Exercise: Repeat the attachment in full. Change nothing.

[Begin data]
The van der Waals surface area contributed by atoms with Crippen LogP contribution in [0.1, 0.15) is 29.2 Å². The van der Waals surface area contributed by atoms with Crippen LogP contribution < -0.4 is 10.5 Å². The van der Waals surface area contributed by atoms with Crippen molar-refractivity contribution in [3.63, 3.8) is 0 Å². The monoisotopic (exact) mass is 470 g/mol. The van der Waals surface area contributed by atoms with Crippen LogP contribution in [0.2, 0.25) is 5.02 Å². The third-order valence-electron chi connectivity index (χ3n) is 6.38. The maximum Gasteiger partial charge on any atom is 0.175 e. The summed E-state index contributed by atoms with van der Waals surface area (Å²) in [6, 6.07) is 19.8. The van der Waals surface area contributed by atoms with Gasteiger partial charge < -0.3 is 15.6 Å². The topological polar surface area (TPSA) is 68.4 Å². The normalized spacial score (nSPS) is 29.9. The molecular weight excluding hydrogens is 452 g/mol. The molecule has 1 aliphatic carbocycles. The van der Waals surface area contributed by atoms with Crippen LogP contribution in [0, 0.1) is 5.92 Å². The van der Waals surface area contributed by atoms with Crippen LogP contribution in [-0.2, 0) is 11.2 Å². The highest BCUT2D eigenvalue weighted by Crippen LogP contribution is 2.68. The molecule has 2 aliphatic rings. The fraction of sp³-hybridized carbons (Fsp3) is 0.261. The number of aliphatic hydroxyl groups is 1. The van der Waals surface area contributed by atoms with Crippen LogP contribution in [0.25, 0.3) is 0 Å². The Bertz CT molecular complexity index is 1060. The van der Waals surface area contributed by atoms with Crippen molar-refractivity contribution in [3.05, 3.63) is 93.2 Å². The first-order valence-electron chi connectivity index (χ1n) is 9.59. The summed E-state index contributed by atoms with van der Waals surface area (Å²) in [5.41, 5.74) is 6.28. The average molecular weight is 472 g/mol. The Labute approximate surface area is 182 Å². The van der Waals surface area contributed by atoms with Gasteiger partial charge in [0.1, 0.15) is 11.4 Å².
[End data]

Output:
The van der Waals surface area contributed by atoms with Crippen LogP contribution in [0.1, 0.15) is 29.2 Å². The van der Waals surface area contributed by atoms with Crippen LogP contribution < -0.4 is 10.5 Å². The van der Waals surface area contributed by atoms with Crippen molar-refractivity contribution in [3.63, 3.8) is 0 Å². The monoisotopic (exact) mass is 470 g/mol. The van der Waals surface area contributed by atoms with Crippen LogP contribution in [0.2, 0.25) is 5.02 Å². The third-order valence-electron chi connectivity index (χ3n) is 6.38. The maximum Gasteiger partial charge on any atom is 0.175 e. The summed E-state index contributed by atoms with van der Waals surface area (Å²) in [6, 6.07) is 19.8. The van der Waals surface area contributed by atoms with Gasteiger partial charge < -0.3 is 15.6 Å². The topological polar surface area (TPSA) is 68.4 Å². The normalized spacial score (nSPS) is 29.9. The molecular weight excluding hydrogens is 452 g/mol. The molecule has 1 aliphatic carbocycles. The van der Waals surface area contributed by atoms with Crippen LogP contribution in [0, 0.1) is 5.92 Å². The van der Waals surface area contributed by atoms with Crippen LogP contribution in [-0.2, 0) is 11.2 Å². The highest BCUT2D eigenvalue weighted by Crippen LogP contribution is 2.68. The molecule has 2 aliphatic rings. The fraction of sp³-hybridized carbons (Fsp3) is 0.261. The number of aliphatic hydroxyl groups is 1. The van der Waals surface area contributed by atoms with Crippen LogP contribution in [0.25, 0.3) is 0 Å². The Bertz CT molecular complexity index is 1060. The van der Waals surface area contributed by atoms with Crippen molar-refractivity contribution in [3.05, 3.63) is 93.2 Å². The first-order valence-electron chi connectivity index (χ1n) is 9.59. The summed E-state index contributed by atoms with van der Waals surface area (Å²) in [5.41, 5.74) is 6.28. The average molecular weight is 472 g/mol. The Labute approximate surface area is 182 Å². The van der Waals surface area contributed by atoms with Gasteiger partial charge in [0.1, 0.15) is 11.4 Å².